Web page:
Sunday, September 20, 2015


Welcome to Honolulu 2050, Venice of the Pacific

Construction cranes in the Waikiki-Ala Moana-Kakaako corridor fill the sky a virtual stone’s throw from the water’s edge.—David Shapiro, Volcanic Ash, 9/20/2015

by Larry Geller

New Yorker climate change cover 20150706

I often have trouble snipping David Shapiro’s column within the bounds of fair use—and darn that paywall, a link won’t work unless you’re a subscriber.

In this case, the pull-quote contains the essence of his commentary on the short-sightedness of what passes for planning here.

Why build where the ocean will creep closer each year?

There’s more:

The city designed the $6 billion rail system to run makai through Kakaako instead of taking a more prudent mauka route along Beretania.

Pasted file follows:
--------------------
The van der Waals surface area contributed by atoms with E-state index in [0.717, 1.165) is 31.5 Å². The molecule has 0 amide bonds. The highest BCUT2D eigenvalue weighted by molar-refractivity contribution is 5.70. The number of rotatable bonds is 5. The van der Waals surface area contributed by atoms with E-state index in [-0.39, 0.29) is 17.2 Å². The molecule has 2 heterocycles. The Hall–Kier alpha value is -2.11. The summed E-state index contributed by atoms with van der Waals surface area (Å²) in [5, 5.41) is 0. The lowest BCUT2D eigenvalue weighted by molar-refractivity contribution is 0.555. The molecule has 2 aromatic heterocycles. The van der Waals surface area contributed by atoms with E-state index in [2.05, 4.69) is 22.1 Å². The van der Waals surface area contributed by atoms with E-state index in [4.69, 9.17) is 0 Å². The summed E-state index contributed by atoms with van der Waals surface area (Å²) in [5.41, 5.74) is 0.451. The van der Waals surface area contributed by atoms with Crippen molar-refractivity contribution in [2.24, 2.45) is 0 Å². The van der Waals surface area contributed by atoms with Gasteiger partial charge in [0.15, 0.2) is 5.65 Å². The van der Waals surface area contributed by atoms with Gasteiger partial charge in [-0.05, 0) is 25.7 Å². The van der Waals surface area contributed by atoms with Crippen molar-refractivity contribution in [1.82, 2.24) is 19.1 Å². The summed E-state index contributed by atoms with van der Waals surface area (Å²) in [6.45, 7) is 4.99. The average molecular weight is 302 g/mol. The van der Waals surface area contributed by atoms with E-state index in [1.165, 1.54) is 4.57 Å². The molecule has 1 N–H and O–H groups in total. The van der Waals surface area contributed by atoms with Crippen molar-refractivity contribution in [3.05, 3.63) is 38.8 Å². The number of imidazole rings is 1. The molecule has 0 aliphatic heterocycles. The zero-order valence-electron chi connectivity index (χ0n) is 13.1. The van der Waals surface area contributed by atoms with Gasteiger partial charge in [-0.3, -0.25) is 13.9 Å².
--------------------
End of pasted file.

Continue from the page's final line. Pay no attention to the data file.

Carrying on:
[Star-Advertiser p. A2, Behavior, not beliefs, puts Honolulu in disaster’s path, 9/20/2015]

For a conceptual preview of a Honolulu rail station of the future, see the New Yorker cover of July 6, 2015. That could be Brooklyn’s Brighton Beach El or any of a number of lines that, in the future, could be discharging passengers directly into the sea.

Kakaako-2050Yes, one day, Honolulu will be known as the Venice of the Pacific.

Routing the rail along the water always seemed to me to be a strange way to plan a transit system.

But they didn’t ask us, they told us.

Could it be that the rail is not for us, but for developer profit? I’ll give Shapiro the last word:

Developers and construction interests make their money well before future sea-level rises, and politicians are seduced by the double bounty of tax revenues and campaign contributions.


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